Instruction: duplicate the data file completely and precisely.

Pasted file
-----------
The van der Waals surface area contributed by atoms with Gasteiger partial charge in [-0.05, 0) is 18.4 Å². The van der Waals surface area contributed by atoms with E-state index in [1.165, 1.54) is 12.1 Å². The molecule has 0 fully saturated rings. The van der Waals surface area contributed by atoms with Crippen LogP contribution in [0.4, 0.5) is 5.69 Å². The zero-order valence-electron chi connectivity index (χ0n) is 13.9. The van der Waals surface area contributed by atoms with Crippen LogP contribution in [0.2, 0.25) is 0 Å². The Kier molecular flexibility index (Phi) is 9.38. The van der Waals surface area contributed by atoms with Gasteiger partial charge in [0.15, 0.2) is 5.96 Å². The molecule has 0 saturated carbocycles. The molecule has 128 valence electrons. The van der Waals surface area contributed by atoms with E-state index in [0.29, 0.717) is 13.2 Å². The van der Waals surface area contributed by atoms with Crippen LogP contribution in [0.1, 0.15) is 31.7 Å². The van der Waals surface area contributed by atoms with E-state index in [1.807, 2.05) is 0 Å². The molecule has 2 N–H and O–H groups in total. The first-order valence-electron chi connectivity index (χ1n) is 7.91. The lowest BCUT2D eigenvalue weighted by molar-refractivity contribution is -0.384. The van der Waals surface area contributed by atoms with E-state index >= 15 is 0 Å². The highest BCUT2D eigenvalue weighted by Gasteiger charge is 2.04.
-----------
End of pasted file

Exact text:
The van der Waals surface area contributed by atoms with Gasteiger partial charge in [-0.05, 0) is 18.4 Å². The van der Waals surface area contributed by atoms with E-state index in [1.165, 1.54) is 12.1 Å². The molecule has 0 fully saturated rings. The van der Waals surface area contributed by atoms with Crippen LogP contribution in [0.4, 0.5) is 5.69 Å². The zero-order valence-electron chi connectivity index (χ0n) is 13.9. The van der Waals surface area contributed by atoms with Crippen LogP contribution in [0.2, 0.25) is 0 Å². The Kier molecular flexibility index (Phi) is 9.38. The van der Waals surface area contributed by atoms with Gasteiger partial charge in [0.15, 0.2) is 5.96 Å². The molecule has 0 saturated carbocycles. The molecule has 128 valence electrons. The van der Waals surface area contributed by atoms with E-state index in [0.29, 0.717) is 13.2 Å². The van der Waals surface area contributed by atoms with Crippen LogP contribution in [0.1, 0.15) is 31.7 Å². The van der Waals surface area contributed by atoms with E-state index in [1.807, 2.05) is 0 Å². The molecule has 2 N–H and O–H groups in total. The first-order valence-electron chi connectivity index (χ1n) is 7.91. The lowest BCUT2D eigenvalue weighted by molar-refractivity contribution is -0.384. The van der Waals surface area contributed by atoms with E-state index >= 15 is 0 Å². The highest BCUT2D eigenvalue weighted by Gasteiger charge is 2.04.